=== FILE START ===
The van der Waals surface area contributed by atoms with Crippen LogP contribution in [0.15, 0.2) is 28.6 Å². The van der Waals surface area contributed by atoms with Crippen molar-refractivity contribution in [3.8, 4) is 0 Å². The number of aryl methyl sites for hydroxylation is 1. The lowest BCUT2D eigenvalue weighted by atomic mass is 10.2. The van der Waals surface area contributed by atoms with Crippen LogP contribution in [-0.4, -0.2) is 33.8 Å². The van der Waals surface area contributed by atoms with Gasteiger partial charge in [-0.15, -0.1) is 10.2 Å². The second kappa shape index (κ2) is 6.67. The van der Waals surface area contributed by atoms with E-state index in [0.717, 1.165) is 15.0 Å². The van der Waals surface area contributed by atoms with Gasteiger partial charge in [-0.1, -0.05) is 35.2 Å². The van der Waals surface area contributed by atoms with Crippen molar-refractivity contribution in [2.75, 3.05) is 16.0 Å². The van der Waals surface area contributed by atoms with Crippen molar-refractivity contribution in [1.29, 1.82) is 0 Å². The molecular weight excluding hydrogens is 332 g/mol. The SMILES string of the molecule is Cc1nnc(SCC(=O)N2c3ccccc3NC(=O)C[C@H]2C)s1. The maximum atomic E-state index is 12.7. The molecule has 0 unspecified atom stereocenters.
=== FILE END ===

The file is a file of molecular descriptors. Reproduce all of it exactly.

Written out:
The van der Waals surface area contributed by atoms with Crippen LogP contribution in [0.15, 0.2) is 28.6 Å². The van der Waals surface area contributed by atoms with Crippen molar-refractivity contribution in [3.8, 4) is 0 Å². The number of aryl methyl sites for hydroxylation is 1. The lowest BCUT2D eigenvalue weighted by atomic mass is 10.2. The van der Waals surface area contributed by atoms with Crippen LogP contribution in [-0.4, -0.2) is 33.8 Å². The van der Waals surface area contributed by atoms with Gasteiger partial charge in [-0.15, -0.1) is 10.2 Å². The second kappa shape index (κ2) is 6.67. The van der Waals surface area contributed by atoms with E-state index in [0.717, 1.165) is 15.0 Å². The van der Waals surface area contributed by atoms with Gasteiger partial charge in [-0.1, -0.05) is 35.2 Å². The van der Waals surface area contributed by atoms with Crippen molar-refractivity contribution in [2.75, 3.05) is 16.0 Å². The van der Waals surface area contributed by atoms with Crippen molar-refractivity contribution in [1.29, 1.82) is 0 Å². The molecular weight excluding hydrogens is 332 g/mol. The SMILES string of the molecule is Cc1nnc(SCC(=O)N2c3ccccc3NC(=O)C[C@H]2C)s1. The maximum atomic E-state index is 12.7. The molecule has 0 unspecified atom stereocenters.